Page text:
In spite of nearly one-third support for shareholder proposals at J&J, Merck and Pfizer seeking to understand how public investments will be factored into access and affordability strategies, the companies remain unresponsive.
NEW YORK, NY, THURSDAY, JUNE 3rd, 2021 – Proposals submitted to three pharma companies in receipt of public funding for the development and distribution of COVID-19 medicines recently went to a vote at the annual meetings of Johnson & Johnson ($JNJ), Merck ($MRK) and Pfizer ($PFE) where they received impressive shareholder votes of 32%, 33% and 28% in favor respectively.
In spite of this strong outcome, the companies are refusing to respond to the requests of the proposals.
The proponents are members of the Interfaith Center on Corporate Responsibility and long-term shareholders of major pharma companies who have been engaging the pharma sector with the goal of increasing the equitable access and affordability of medicine. The proposal asked whether and how government financial support is being, or will be, considered by the companies when developing their access strategies, including pricing. Given that taxpayer monies and government contracts significantly supported the R&D, manufacturing and distribution of COVID-19 medicines, and that the public assumed much of the risk, the investors say the proposals were intended as an accountability mechanism to ensure the pharma companies were prioritizing access.
“When a third of your investors say ‘this information is important to us’ we believe the company has an obligation to meaningfully respond, particularly as they are in receipt of public funds for R&D,” said Chris Cox of Seventh Generation Interfaith Coalition for Responsible Investment who filed the proposal with Merck. “Pharma companies already carry huge reputational risks as a result of exorbitant drug pricing. Sharing information about how these companies are prioritizing equitable access during the pandemic could go a long way to restoring their credibility.”
The global gaps in vaccine access are playing out in real time as wealthier countries like the U.S. enjoy a surfeit of vaccines while less affluent countries in Asia and South America struggle with second and third waves of the virus and a woefully inadequate vaccine supply.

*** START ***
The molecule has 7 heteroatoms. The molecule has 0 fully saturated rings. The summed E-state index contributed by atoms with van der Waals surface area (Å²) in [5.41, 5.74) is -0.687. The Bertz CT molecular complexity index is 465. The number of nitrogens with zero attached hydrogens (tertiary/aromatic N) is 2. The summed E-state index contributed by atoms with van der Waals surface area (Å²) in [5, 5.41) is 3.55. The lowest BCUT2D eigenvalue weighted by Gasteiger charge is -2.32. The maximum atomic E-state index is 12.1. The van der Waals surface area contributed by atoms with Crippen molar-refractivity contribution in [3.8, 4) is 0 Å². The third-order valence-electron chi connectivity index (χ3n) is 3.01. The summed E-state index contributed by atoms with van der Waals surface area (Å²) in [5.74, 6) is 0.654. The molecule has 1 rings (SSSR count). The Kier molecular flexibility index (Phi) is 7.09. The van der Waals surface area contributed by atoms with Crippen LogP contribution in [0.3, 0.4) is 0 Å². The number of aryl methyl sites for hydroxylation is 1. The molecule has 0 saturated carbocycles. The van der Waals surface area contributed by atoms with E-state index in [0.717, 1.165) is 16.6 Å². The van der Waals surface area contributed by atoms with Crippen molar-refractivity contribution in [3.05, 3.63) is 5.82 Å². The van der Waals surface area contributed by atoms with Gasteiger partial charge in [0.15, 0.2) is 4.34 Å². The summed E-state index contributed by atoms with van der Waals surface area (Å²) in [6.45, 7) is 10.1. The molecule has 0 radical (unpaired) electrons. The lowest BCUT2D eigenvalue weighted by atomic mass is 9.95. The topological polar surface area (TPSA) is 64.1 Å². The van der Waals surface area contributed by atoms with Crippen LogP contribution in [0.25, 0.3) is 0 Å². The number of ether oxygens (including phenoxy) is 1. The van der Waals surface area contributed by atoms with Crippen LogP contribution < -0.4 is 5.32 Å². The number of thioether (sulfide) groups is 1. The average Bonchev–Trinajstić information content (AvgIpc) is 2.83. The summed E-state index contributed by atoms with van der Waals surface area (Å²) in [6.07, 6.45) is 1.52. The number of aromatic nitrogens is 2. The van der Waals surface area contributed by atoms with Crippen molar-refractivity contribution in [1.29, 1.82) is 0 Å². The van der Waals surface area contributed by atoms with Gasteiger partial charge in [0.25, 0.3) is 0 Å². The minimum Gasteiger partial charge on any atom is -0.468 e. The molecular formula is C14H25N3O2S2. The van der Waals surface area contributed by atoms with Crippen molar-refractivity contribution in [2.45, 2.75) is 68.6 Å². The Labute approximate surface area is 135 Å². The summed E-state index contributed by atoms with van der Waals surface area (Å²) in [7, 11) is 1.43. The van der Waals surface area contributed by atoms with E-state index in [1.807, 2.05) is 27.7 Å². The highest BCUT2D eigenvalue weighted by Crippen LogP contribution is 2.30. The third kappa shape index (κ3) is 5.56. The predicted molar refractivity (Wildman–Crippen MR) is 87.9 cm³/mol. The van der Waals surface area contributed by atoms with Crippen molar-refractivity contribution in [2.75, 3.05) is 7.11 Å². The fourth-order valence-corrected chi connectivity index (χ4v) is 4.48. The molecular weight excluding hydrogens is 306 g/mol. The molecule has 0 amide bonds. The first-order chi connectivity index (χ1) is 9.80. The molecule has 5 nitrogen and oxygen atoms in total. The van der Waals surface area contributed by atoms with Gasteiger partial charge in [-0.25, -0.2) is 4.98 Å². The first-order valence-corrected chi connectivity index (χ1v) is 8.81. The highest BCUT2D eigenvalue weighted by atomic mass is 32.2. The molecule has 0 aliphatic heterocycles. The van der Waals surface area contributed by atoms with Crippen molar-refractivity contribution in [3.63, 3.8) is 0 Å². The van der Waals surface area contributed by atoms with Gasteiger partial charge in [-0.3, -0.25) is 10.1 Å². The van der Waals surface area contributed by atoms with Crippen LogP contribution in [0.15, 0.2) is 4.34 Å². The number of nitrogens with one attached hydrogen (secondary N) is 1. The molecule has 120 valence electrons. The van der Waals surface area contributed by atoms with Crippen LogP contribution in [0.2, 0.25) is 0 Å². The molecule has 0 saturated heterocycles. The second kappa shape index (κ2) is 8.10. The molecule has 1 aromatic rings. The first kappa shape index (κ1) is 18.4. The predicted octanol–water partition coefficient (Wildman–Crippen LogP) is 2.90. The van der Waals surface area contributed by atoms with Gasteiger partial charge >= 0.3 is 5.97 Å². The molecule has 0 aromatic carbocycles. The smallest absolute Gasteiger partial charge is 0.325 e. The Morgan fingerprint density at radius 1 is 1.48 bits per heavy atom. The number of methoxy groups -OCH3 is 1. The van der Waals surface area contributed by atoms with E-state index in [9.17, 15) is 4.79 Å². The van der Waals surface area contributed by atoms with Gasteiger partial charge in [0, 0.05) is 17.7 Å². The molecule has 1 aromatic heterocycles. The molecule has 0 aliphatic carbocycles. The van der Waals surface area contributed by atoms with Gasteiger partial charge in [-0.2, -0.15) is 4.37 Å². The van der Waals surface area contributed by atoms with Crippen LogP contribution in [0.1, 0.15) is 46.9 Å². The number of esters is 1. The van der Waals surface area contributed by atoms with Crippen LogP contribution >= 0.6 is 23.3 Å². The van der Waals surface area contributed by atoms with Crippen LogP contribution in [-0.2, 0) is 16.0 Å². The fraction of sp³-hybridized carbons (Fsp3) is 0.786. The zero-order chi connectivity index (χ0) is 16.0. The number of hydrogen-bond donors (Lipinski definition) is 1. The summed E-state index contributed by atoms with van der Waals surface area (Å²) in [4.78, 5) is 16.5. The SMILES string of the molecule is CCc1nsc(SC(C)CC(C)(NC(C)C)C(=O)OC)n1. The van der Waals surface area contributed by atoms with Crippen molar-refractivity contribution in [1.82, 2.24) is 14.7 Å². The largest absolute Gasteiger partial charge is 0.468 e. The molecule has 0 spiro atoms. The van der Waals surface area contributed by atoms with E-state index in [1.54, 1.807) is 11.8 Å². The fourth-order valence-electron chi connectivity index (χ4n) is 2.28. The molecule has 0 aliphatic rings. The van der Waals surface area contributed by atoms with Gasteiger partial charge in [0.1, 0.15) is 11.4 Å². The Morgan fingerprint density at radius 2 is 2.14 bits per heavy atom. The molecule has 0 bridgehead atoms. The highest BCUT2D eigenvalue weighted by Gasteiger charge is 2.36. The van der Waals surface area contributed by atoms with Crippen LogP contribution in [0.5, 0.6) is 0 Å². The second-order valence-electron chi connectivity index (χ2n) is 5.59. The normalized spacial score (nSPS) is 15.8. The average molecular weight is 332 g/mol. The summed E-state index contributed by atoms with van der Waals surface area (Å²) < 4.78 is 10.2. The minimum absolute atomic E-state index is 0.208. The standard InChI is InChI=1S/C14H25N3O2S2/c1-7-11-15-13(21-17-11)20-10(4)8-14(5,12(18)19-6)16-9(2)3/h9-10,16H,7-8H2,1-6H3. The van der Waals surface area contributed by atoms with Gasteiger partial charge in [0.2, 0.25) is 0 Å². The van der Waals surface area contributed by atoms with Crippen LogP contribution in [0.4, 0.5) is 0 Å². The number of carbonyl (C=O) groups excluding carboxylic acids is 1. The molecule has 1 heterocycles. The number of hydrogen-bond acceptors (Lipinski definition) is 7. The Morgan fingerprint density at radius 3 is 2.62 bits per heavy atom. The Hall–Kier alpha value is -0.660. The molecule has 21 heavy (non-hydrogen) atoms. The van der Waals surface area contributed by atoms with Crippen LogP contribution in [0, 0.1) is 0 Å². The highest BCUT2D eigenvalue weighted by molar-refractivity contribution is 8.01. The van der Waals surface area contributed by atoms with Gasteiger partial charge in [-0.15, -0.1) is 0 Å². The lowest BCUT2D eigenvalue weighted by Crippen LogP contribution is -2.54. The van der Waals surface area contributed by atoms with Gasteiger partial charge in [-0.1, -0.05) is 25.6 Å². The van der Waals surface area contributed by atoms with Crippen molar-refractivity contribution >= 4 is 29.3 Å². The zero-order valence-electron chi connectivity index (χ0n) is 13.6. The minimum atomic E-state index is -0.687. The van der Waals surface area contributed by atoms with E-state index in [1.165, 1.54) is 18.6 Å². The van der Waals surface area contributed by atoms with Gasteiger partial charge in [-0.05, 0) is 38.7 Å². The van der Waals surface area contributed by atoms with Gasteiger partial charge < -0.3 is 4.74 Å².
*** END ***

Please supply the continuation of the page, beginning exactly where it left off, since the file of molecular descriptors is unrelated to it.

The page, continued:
“More than a billion doses of vaccine have been administered globally - but just 0.3% have been administered to people living in low-income countries,” said Cathy Rowan of Trinity Health who filed the resolution at Pfizer. “We see advancing global vaccine access as our moral responsibility as part of a global community at the service of the common good.”
In early May, President Biden and U.S. Trade Representative Katherine Tai announced they will support a temporary waiver of intellectual property (IP) protections for COVID-19 vaccines, known as the TRIPS waiver, to facilitate their manufacture by generics companies to ease the COVID burden in low-and middle-income countries.
Continued Rowan, “We are gratified that the administration took note of these inequities in access and is taking the necessary steps to redress it.”
In an attempt to head off the implementation of the TRIPS waiver, an industry trade group, the International Federation of Pharmaceutical Manufacturers and Associations, developed a five-point plan to “urgently advance COVID-19 vaccine equity”. Critics of the plan say it fails to address non-profit pricing and price transparency and says nothing about working with smaller manufacturers in low- and middle-income countries or collaborating with more open licensing, technology transfer, and IP pooling.
“Failure to ensure global access to vaccines now and into the future is widely expected by economists to hinder the global economy’s ability to revive itself, ultimately harming not only people but also the overall portfolios of shareholders,” said Nicholas Lusiani of Oxfam America, who filed the resolution at Johnson & Johnson. “We have enough shareholder support with this year’s vote to achieve a majority next proxy season. In the meantime, these companies have been put on notice that investors will be watching their actions very closely.”
About the Interfaith Center on Corporate Responsibility (ICCR)
Celebrating its 50th year, ICCR is the pioneer coalition of shareholder advocates who view the management of their investments as a catalyst for social change. Its 300-member organizations comprise faith communities, socially responsible asset managers, unions, pensions, NGOs and other socially responsible investors with combined assets of over $4 trillion. ICCR members engage hundreds of corporations annually in an effort to foster greater corporate accountability. Visit our website www.iccr.org and follow us on Twitter, LinkedIn and Facebook.